If you and your spouse decide to get a divorce, you may believe that it will be harder to pay for your child's college tuition. The truth is that a divorce might actually make it easier because your child may now be eligible to obtain additional financial aid.
Every family's situation is different, but usually, when you file for financial aid, the custodial parent supplies his or her salary for review. The Free Application for Federal Student Aid (FAFSA), is the specific form used to determine if students qualify for federal aid.
A benefit of FAFSA is that it only requires the financial information from the custodial parent. In that case, it's possible to completely remove the other parent's income from the picture. For instance, if you earn $35,000 a year and the noncustodial parent earns $50,000, FAFSA documents only look at the $35,000 income, not $85,000 in combination. That can, in theory, help your child obtain more aid than if you and your ex-spouse were still married.
What happens if you decide to get remarried?
Keep in mind that if you decide to remarry, the FAFSA does look at a stepparent's income. If you're concerned about combining incomes affecting your child's schooling prospects due to a lack of financial aid, consider waiting until after the senior year FAFSA is processed. That way, it won't be affected by your remarriage.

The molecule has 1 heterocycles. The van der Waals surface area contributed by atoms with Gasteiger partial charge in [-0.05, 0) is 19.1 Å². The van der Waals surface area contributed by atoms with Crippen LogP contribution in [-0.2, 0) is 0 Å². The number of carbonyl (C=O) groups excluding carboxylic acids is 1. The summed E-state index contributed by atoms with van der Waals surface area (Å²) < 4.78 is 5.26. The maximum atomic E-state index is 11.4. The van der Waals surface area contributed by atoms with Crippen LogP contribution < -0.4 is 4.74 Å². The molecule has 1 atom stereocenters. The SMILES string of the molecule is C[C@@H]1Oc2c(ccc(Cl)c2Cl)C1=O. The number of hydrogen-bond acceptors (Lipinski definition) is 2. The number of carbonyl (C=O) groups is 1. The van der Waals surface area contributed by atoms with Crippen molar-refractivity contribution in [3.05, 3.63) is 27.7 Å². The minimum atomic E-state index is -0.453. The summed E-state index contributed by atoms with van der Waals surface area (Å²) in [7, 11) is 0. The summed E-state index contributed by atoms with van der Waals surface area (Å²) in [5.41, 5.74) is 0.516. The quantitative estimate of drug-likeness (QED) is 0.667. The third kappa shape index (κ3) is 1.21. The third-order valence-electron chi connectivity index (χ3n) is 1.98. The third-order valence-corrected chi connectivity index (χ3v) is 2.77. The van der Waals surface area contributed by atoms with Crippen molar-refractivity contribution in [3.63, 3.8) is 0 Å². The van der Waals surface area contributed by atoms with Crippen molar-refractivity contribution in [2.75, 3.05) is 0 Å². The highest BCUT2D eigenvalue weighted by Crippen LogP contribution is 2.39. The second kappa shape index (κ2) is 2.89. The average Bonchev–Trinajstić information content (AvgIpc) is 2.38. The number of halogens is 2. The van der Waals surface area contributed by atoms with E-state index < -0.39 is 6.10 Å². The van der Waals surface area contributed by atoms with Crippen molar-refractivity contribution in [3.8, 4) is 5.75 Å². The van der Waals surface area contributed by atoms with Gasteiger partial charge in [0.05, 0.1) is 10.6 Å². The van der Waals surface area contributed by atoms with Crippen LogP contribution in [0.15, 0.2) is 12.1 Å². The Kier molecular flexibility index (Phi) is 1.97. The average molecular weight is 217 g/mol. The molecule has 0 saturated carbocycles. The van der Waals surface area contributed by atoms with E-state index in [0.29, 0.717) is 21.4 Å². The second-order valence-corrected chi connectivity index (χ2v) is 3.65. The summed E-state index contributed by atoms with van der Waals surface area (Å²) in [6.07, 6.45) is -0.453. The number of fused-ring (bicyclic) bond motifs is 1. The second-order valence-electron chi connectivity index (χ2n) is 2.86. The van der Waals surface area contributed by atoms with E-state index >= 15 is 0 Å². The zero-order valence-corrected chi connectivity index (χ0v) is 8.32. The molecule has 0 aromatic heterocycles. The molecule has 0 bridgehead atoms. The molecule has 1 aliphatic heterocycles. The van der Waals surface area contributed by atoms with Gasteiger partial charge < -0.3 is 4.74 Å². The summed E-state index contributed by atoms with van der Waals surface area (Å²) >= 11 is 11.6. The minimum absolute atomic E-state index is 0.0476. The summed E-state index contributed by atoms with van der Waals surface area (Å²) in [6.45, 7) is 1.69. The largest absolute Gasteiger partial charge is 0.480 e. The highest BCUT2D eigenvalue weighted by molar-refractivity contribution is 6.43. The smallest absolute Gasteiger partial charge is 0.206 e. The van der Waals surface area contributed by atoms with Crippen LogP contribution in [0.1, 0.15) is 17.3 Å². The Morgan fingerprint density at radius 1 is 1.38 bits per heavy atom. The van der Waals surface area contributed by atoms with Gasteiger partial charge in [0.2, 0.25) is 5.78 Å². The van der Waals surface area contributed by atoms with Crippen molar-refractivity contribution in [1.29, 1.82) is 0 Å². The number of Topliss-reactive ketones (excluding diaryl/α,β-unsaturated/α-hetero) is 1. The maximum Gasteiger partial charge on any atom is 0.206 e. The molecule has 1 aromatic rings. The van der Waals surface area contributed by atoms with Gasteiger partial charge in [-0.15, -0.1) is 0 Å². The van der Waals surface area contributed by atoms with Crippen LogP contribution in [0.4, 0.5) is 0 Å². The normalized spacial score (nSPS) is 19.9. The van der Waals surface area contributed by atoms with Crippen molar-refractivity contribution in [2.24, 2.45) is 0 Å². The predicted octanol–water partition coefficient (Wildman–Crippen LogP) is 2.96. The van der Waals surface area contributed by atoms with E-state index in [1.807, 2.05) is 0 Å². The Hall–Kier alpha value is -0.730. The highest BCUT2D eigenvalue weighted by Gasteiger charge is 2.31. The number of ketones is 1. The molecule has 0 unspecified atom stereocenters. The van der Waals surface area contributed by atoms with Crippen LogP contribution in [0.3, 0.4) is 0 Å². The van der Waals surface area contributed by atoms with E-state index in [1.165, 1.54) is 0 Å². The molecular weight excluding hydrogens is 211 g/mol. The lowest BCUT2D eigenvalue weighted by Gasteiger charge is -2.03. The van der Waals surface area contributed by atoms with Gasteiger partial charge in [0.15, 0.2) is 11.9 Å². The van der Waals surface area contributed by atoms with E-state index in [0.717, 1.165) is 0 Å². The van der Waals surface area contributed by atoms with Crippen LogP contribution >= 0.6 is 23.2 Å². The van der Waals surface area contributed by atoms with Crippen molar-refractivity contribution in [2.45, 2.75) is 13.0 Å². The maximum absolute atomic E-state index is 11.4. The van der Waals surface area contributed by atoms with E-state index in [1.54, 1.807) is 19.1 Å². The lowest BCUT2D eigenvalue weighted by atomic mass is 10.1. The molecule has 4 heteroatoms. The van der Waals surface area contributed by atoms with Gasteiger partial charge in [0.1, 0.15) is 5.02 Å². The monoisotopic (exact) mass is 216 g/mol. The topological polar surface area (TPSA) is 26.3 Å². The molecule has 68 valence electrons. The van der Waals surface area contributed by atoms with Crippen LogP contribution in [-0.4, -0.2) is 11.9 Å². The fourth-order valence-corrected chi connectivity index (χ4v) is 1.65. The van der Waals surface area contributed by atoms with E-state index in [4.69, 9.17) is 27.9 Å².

If the custodial parent has a higher income, you may still be able to use the lower of both parents' incomes if you go through the Expected Family Contribution calculator through the College Board. This could mean that you pay a little bit more, but not all colleges use it. It's a good idea to stick with those that rely on FAFSA alone.
These are a couple things to consider about your child's college education and right to financial aid. A divorce could help your child obtain more compensation.